I've made a little function for myself that replaces certain variables to text in an org file. I declare a bunch of variables in the beginning of the file and then the function replaces all references to the variable with the value. So for example


text text text \v{location} text text text


text text text AAAAAA text text text

It's my first time really playing with elisp and I'm wondering if I used the language correctly and if there's possibility to improvement.

  (defun mp/org-fill-variables ()
    "Fill in the variables"


    (let ((variable-count 0))
      (goto-char 0)

      (while (search-forward-regexp "^#\\+VAR:" nil t)

        (set-mark-command nil)
        (when (search-forward "=")

          (let ((variable (buffer-substring (region-beginning) (region-end))))

            (set-mark-command nil)
            (let ((value (buffer-substring (region-beginning) (region-end))))

              ;; todo check if value non-nil
              (replace-string-in-region (concat "\\v{" variable "}") value)
              (setq variable-count (1+ variable-count))))))

      (message "replaced %d variables" variable-count)))

1 Answer 1


You can make a better (interactive) declaration. Because this modifies the buffer, we want to disable it on read-only buffers. We do that this way:

    (interactive "*")

Consider making the the function work within the active region, rather than the whole buffer:

  (defun mp/org-fill-variables (start end)
    "Fill in the variables"
    (interactive "*r")

search-forward-regexp is an alias for built-in function re-search-forward. I would prefer the latter as that's more familiar to other programmers. At first, I thought you had used one of the interactive functions.

We shouldn't be meddling with user's mark or position, so wrap the whole function in (save-excursion ), and don't use the interactive functions (forward-char) or (end-of-line).

(goto-char 0) is almost always wrong. Use (goto-char (point-min)) so that we do the Right Thing when narrowing is in effect.

Instead of (buffer-substring), we can get the variable name from the match results. That also allows us to be more specific about what a variable name looks like (e.g. no newlines):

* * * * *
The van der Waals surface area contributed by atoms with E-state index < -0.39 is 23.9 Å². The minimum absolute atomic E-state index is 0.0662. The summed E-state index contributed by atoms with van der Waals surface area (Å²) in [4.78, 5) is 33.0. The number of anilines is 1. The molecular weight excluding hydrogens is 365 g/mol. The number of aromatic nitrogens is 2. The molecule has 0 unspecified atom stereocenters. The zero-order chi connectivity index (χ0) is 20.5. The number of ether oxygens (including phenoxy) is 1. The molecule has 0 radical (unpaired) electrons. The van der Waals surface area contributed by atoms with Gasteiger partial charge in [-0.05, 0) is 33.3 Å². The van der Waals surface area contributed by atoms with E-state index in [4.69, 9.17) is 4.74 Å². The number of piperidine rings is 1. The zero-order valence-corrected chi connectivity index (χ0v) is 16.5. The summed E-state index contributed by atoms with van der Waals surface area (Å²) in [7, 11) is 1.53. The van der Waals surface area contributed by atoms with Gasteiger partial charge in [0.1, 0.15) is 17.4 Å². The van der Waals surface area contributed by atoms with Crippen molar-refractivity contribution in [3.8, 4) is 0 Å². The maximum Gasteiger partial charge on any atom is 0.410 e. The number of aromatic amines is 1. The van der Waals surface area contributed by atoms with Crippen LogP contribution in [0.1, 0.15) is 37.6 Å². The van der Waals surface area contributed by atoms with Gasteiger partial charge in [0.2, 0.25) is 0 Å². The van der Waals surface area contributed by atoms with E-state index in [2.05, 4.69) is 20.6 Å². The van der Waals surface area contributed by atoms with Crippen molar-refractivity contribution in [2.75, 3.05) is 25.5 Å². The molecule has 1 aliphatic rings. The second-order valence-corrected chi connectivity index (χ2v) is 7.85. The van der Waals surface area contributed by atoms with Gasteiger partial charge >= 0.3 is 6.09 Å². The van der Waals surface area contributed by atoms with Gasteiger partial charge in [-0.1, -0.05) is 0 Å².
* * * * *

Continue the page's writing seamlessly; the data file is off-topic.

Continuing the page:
(while (re-search-forward "^#\\+VAR:\\(.+\\)=\\(.+\\)" nil t)
          (let ((name (match-string 1))
                (value (match-string 2)))

Consider counting the number of replacements as well as the number of variables found.

Modified code:

  (defun mp/org-fill-variables (start end)
    "Fill in the variables."
    (interactive "*r")
      (let ((variable-count 0)
            (replacement-count 0))
        (goto-char start)
        (while (re-search-forward "^#\\+VAR:\\(.+\\)=\\(.+\\)" nil t)
          (let* ((name (match-string 1))
                 (value (match-string 2))
                 (replaced (replace-string-in-region (concat "\\v{" name "}") value
                                                     start end)))
            (setq variable-count (+ variable-count (if replaced 1 0))
                  replacement-count (+ replacement-count (or replaced 0)))))
        (message "Replaced %d variable(s) in %d location(s)"
                 variable-count replacement-count))))
  • \$\begingroup\$ Thanks, this is very helpful and clear. I made the function like I would do when I do it myself as it started with a macro, hence the use of 'forward-char', 'search-forward-regexp', ... \$\endgroup\$ Commented Feb 17, 2023 at 12:04
  • \$\begingroup\$ I had some time to test this, but it does not work (copypasted). If no region is active it says The mark is not active now and when I select the whole buffer it says End after end of buffer. How do I start debugging this? \$\endgroup\$ Commented Feb 17, 2023 at 15:46
  • 1
    \$\begingroup\$ Ah, that's the problem with (interactive "r") - it requires an active region. Perhaps make two functions, so that the buffer-wide one calls the region one with (point-min) (point-max) as arguments? \$\endgroup\$ Commented Feb 17, 2023 at 16:25
  • 1
    \$\begingroup\$ And the "End after end of buffer" error is a bug on my part - because we modify the buffer, that invalidates end. We need to (copy-marker end) early on and use that marker instead. \$\endgroup\$ Commented Feb 17, 2023 at 16:28
  • \$\begingroup\$ Just to be sure. I added (end (copy-marker end)) in the let variable declaration list \$\endgroup\$ Commented Feb 20, 2023 at 8:53

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